FOM: wider cultural significance, part 1 (postmodernism)

Stephen G Simpson simpson at
Wed Mar 3 15:06:18 EST 1999

Postmodernism is a fraud; this was proved conclusively by Alan Sokal's
famous `Social Text' experiment -- if more proof was needed.  Yet
postmodernists now constitute a large and influential segment of the
academic philosophy community, to the point where even non-pomo
academic philosophers must act polite and respectful.  I'm an academic
too, but fortunately, I'm in a math department, not a philosophy

Michael Detlefsen 2 Mar 1999 15:20:18 comments on my blast at

 > He begins with the penetrating observation that 'humanist academics
 > of the postmodern stripe ... are all charlatans'.

I didn't say that all humanist academics of the postmodern stripe are
charlatans.  I only said that all of the big names of postmodernism
are charlatans.  But I do need to apologize: I was too harsh on
Mr. Thomas, I got too personal, and besides, Thomas is only a junior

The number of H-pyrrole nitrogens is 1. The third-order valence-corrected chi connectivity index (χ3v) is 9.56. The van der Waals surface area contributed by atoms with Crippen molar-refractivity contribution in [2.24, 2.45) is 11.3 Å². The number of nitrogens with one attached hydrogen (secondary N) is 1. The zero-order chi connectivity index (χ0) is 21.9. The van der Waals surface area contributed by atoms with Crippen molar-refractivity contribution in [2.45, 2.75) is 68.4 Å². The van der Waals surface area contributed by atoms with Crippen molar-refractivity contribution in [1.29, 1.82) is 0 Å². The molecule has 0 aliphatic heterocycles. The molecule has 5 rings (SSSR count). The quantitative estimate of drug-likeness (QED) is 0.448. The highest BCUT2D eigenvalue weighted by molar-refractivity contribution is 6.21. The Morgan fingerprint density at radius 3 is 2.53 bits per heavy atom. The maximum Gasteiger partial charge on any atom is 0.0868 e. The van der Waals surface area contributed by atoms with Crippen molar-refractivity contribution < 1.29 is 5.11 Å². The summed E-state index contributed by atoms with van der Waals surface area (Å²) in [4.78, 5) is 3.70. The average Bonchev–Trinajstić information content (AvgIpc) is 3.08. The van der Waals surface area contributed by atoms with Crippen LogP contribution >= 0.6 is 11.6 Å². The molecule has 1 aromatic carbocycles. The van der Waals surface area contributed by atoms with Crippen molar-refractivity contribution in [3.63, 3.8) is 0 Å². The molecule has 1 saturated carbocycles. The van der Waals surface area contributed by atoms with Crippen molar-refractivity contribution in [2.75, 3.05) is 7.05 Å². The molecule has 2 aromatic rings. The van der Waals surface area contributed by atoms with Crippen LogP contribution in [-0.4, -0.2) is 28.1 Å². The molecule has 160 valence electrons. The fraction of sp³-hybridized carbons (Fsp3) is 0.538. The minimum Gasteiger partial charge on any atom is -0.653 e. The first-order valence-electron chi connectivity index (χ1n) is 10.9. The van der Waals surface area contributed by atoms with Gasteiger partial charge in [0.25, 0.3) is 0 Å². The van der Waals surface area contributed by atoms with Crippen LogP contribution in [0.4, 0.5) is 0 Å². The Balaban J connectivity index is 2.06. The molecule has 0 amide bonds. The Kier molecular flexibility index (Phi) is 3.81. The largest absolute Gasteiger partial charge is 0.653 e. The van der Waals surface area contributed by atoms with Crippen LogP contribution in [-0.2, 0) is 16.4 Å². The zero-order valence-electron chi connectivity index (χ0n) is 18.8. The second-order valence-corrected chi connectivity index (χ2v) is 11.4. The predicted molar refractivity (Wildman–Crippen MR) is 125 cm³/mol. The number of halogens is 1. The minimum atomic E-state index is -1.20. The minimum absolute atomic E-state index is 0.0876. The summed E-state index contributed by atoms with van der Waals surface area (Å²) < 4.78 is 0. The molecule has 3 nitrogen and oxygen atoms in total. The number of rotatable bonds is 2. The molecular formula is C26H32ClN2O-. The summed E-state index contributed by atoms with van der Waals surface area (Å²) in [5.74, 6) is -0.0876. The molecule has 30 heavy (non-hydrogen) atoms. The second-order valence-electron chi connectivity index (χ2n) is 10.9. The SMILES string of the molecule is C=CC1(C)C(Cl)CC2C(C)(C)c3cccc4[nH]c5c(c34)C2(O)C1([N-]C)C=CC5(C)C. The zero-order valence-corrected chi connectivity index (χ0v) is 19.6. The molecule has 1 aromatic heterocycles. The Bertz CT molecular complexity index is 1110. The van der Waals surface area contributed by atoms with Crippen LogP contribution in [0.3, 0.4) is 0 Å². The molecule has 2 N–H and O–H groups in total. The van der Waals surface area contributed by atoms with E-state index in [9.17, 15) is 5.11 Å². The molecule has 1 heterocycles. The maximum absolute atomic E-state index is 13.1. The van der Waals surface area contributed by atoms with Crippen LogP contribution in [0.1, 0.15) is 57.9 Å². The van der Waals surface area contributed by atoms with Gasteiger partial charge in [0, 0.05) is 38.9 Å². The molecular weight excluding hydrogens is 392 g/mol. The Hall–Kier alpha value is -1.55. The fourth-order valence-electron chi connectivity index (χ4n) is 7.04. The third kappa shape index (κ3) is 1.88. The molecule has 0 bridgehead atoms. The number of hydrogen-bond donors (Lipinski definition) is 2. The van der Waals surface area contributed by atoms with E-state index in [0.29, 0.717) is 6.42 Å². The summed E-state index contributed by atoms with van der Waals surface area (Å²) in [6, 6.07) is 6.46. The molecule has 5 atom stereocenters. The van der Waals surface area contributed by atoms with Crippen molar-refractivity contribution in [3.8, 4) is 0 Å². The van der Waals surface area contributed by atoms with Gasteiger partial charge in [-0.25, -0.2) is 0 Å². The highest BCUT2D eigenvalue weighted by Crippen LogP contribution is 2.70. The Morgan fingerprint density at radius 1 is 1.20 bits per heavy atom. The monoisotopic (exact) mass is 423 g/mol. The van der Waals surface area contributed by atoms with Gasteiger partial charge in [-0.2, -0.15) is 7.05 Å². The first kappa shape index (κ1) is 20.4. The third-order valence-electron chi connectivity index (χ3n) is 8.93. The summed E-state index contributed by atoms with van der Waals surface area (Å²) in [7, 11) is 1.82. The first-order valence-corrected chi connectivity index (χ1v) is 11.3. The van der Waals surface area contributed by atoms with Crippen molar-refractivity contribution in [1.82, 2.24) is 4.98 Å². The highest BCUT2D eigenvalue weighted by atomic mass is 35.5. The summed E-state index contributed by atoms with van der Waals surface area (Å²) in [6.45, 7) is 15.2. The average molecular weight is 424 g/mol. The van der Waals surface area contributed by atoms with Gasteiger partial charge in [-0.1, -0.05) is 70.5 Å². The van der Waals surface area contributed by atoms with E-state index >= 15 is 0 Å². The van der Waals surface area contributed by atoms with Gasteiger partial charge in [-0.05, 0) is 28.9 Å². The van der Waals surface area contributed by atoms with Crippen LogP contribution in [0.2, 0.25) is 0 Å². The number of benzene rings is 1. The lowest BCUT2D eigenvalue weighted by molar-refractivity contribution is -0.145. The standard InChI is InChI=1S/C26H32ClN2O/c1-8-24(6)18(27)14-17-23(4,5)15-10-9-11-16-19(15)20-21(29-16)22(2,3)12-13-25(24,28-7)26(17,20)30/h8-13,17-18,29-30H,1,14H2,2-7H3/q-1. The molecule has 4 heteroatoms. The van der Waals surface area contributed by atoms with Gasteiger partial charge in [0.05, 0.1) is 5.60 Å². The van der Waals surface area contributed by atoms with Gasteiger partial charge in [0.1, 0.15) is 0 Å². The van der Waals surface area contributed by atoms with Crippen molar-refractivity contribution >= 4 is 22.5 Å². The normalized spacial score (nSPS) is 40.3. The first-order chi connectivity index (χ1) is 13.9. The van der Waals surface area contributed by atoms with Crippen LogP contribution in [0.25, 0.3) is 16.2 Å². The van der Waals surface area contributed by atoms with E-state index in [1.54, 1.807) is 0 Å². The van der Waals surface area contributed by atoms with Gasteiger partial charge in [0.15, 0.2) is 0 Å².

postmodernist player, not one of the big guns.

However, let's not go off on a tangent.  This is the FOM list, so
let's keep the discussion close to foundations of mathematics.  It
seems to me that there is a logic tie-in here, via Marx.

Martin Davis 1 Mar 1999 21:36:30 said of the postmodernists:

 > These folks are neither "neo" nor "Marxist." Marx thought to have
 > found the truth. These folks deny its existence.

I disagree.  Marx was no truth-seeker.  Indeed, Marx made a major
contribution to truth-denial, with his theory of *polylogism*, i.e.,
the theory that there is no one absolute or universal logic.
According to Marx, logic is conditioned by non-logical factors.  In
Marx's specific version of the theory, the determining factor is
social class.  According to Marx, there are competing logics such as
`bourgeois logic', `proletarian logic', etc., based on social class,
and the only arbiter among them is raw power or historical necessity.
(This predated the Nazi theory of `Jewish logic', `Aryan logic', etc.)
The economist Ludwig von Mises dubbed Marx's multiple-logic theory
`polylogism'.  According to von Mises, Marx devised this theory in
order to spare himself the necessity of refuting the arguments of the
classical economists; he simply dismissed those arguments as being
based on `bourgeois logic'.  But clearly it goes deeper than that.  In
my opinion, Marx was actually hostile to all reason and objectivity.
In this respect Marx was a forerunner of postmodernism, and obviously
all the postmodernists pay a great deal of attention to him.

-- Steve

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